Huh? Should My Male Dog Have Nipples?


What the Fluff?

Huh? Should My Male Dog Have Nipples?

The short answer is yes, but is there a point to these points? Allow us to nip your confusion in the bud. sarah-m-dowdy
sarah-m-dowdy By Sarah Mouton Dowdy June 15, 2022 Advertisement Pin FB More Tweet Email Send Text Message Print dachshund laying on his back outside in a bed of clover; do male dog's have nipples? (image includes what the fluff logo)
dachshund laying on his back outside in a bed of clover; do male dog's have nipples? (image includes what the fluff logo) Credit: Marina / Adobe Stock

If you've ever pondered the deep mysteries of the universe—or perhaps simply run your fingers across an unexpected series of bumps while rubbing your good boy's belly—at some point, you've probably wondered: Do male dogs have nipples? And if the answer is yes, do they have a purpose?

These aren't silly questions, so there's no need to blush. In fact, your curiosity could end up helping your dog one day. The more you know about your pet's anatomy, the better equipped you'll be to differentiate between what's normal and what isn't.

So pat yourself on the back for being a caring pup parent, and read on to have your questions answered and to learn how to spot potential problems.

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Do Male Dogs Have Nipples?

Male dogs, like most other male mammals (humans included), have rudimentary nipples and mammary glands. Male dog nipples look very similar to the nipples of non-lactating, non-pregnant female dogs. They appear as small, rounded bumps that can be flesh colored or pigmented.

All dogs, regardless of sex, tend to have about 10 nipples arranged in symmetrical pairs spanning from the chest to the groin. However, the exact number of nipples can vary, and some nipples are not quite symmetrical. It's not uncommon to find dogs with only eight nipples and even dogs with more than 10.

Why Do Male Dogs Have Nipples?

Though nipples on a male dog may seem out of place, they've actually been a part of your pet since he was a wee embryo. Here's why: Mammary glands and nipples begin developing in all canine embryos before sex differentiation occurs.

This is because every canine embryo starts out with the same genetic material. So early on, both males and females begin developing the same structures, including mammary glands and nipples. It isn't until later in development that sex-specific hormones determine whether these structures go on to become a fully functioning system (as we see in females) or the rudimentary, nonfunctioning mammary glands and nipples we find in males.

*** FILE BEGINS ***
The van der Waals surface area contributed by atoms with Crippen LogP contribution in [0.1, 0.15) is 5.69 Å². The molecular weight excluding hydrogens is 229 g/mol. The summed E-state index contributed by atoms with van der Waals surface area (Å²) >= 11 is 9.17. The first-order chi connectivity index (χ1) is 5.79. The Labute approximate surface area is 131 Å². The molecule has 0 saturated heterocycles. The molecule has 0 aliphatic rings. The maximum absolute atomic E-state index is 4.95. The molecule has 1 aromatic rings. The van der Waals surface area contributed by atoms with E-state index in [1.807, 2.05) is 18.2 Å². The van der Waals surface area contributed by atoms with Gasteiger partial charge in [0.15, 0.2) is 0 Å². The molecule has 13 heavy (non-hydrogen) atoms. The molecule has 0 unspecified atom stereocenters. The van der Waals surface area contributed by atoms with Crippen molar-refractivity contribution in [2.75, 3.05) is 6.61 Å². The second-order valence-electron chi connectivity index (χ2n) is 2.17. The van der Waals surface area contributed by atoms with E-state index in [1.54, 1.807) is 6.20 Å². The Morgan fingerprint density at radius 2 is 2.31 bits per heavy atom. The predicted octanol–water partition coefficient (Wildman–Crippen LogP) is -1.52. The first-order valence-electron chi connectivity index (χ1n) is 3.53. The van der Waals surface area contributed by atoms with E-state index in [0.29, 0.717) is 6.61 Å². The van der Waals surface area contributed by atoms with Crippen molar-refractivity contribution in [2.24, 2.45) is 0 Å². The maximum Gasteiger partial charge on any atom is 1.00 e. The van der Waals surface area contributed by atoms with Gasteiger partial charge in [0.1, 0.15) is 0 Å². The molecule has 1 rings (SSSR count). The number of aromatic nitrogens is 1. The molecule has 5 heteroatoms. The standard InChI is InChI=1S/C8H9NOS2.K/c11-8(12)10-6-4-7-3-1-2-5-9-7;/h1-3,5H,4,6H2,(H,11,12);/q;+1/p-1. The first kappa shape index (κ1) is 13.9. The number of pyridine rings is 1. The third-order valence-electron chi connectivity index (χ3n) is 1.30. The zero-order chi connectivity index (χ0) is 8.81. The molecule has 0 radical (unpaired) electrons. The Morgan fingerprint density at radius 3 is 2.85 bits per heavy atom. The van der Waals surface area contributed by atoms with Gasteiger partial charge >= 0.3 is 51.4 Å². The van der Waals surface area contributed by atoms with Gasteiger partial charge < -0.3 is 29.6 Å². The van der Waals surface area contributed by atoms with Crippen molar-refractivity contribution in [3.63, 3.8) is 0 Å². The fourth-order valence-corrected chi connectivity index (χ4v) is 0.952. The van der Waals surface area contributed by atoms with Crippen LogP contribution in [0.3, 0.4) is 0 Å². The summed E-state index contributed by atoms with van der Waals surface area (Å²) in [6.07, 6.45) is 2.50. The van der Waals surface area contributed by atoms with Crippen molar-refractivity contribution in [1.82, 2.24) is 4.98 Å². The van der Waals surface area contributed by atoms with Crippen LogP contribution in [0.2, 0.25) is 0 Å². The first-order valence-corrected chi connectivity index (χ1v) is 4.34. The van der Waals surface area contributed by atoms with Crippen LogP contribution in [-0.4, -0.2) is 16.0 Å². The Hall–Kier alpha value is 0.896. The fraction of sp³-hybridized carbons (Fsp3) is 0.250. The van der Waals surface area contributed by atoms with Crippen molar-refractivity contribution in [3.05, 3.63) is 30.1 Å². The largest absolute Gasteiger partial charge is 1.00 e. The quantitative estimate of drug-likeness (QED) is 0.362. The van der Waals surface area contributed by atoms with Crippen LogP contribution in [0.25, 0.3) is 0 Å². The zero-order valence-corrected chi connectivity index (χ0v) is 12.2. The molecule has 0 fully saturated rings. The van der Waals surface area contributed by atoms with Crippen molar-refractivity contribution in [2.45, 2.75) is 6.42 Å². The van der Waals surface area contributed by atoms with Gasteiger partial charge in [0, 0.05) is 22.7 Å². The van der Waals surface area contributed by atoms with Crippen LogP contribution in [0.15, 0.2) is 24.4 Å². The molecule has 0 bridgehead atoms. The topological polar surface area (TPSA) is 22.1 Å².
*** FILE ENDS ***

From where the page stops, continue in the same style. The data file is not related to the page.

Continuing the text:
And as far as natural selection is concerned, while nipples on male dogs may not have a purpose, they don't appear to hinder survival. Thus, they remain a perplexing part of our pets' anatomy.

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Nipple Problems in Male Dogs

It's rare for male dogs to experience nipple problems, says Matthew Asciutto, DVM, an emergency veterinarian with Bindle Vet. Issues like inflammation, infection, and mammary tumors are all exceedingly uncommon.

Interestingly, the most common culprits in male dog nipple problems are concerned pet parents. "The vast majority of the time we see problems with male nipples, it's because someone thought it was a tick and tried to remove it," Asciutto explains. "So by the time we see it, that nipple is red and swollen from the well-intentioned but misguided struggle."

Asciutto says the best thing you can do to avoid this easy mistake is to give your dog a belly rub right now. It may sound like a paid message from your furry best friend, but Asciutto's goal is for pet parents to learn what normal male nipples look and feel like. "Having a baseline will help you determine whether there may be a concerning change afoot," he explains.

Symmetry, notes Asciutto, is key to evaluating your male dog's nipples (or your female dog's nipples, for that matter). "When you're looking at the belly, use that little crease down the middle of your pet as if it were a mirror," he continues. "The nipple on one side of that crease should look about the same as the nipple on the other side of that crease." In other words, the nipple pairs should be symmetrical. Some dogs have slightly asymmetrical nipples or an odd number of nipples. This is not always a problem, but it's a good idea to have your vet take a look.

Keep in mind that the nipples tend to increase in size as they move down the body, so the nipples near the groin are usually larger than the nipples near the chest. Thus, if you notice that a nipple near the groin is bigger and appears to be more swollen than a nipple near the chest, Asciutto says that's not proof of a problem. Compare the two nipples of a pair, not one nipple to every other nipple. If they look about the same, there's likely no cause for concern. While it's possible that both nipples in a pair could be equally affected by a disease, the odds are low.

In addition to asymmetry, Asciutto advises that discharge, discoloration, and pain are all good reasons to call your veterinarian. And if your pet's nipples seem abnormally large, this could also be important, he says.

"Other possible nipple-like things you may find in the area include ticks (real ones!), skin tags, and other typically benign tumors," Asciutto adds. "And you will occasionally see bug bites, small punctures, or even cuts in the area. But again, all of these will violate the symmetry rule. It's pretty unlikely that two ticks will coordinate in formation and land on your pet's belly like a pair of Blue Angels."

Asciutto sums up the importance of symmetry with an easy-to-remember rhyme:

If it's part of a pair, don't despair.

If it's all alone, pick up the phone (and call your local veterinarian).

We'll add one more line: But if you still have doubt, give your vet a shout!

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